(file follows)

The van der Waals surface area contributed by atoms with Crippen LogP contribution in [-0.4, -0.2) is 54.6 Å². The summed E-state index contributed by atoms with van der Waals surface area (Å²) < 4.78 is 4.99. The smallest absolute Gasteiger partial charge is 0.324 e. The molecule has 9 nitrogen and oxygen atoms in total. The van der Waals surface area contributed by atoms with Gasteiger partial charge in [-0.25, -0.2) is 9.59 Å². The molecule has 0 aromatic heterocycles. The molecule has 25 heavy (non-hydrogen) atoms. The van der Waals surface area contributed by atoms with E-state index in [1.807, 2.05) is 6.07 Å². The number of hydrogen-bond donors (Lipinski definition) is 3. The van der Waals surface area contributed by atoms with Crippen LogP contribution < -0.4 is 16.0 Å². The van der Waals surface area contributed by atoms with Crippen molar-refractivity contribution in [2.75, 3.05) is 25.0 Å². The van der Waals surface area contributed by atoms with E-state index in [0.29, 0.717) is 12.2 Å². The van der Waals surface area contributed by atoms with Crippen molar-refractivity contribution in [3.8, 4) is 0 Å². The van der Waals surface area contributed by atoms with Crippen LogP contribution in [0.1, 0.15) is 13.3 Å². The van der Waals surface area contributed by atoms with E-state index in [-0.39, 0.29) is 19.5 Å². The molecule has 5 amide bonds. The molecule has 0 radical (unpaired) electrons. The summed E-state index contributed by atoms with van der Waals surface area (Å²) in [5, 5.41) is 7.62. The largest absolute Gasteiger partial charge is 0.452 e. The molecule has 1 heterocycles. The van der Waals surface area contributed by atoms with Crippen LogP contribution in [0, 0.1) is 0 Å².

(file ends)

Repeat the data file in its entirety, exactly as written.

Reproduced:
The van der Waals surface area contributed by atoms with Crippen LogP contribution in [-0.4, -0.2) is 54.6 Å². The summed E-state index contributed by atoms with van der Waals surface area (Å²) < 4.78 is 4.99. The smallest absolute Gasteiger partial charge is 0.324 e. The molecule has 9 nitrogen and oxygen atoms in total. The van der Waals surface area contributed by atoms with Gasteiger partial charge in [-0.25, -0.2) is 9.59 Å². The molecule has 0 aromatic heterocycles. The molecule has 25 heavy (non-hydrogen) atoms. The van der Waals surface area contributed by atoms with E-state index in [1.807, 2.05) is 6.07 Å². The number of hydrogen-bond donors (Lipinski definition) is 3. The van der Waals surface area contributed by atoms with Crippen LogP contribution < -0.4 is 16.0 Å². The van der Waals surface area contributed by atoms with Crippen molar-refractivity contribution in [2.75, 3.05) is 25.0 Å². The van der Waals surface area contributed by atoms with E-state index in [0.29, 0.717) is 12.2 Å². The van der Waals surface area contributed by atoms with Crippen molar-refractivity contribution in [3.8, 4) is 0 Å². The van der Waals surface area contributed by atoms with Crippen LogP contribution in [0.1, 0.15) is 13.3 Å². The van der Waals surface area contributed by atoms with E-state index in [-0.39, 0.29) is 19.5 Å². The molecule has 5 amide bonds. The molecule has 0 radical (unpaired) electrons. The summed E-state index contributed by atoms with van der Waals surface area (Å²) in [5, 5.41) is 7.62. The largest absolute Gasteiger partial charge is 0.452 e. The molecule has 1 heterocycles. The van der Waals surface area contributed by atoms with Crippen LogP contribution in [0, 0.1) is 0 Å².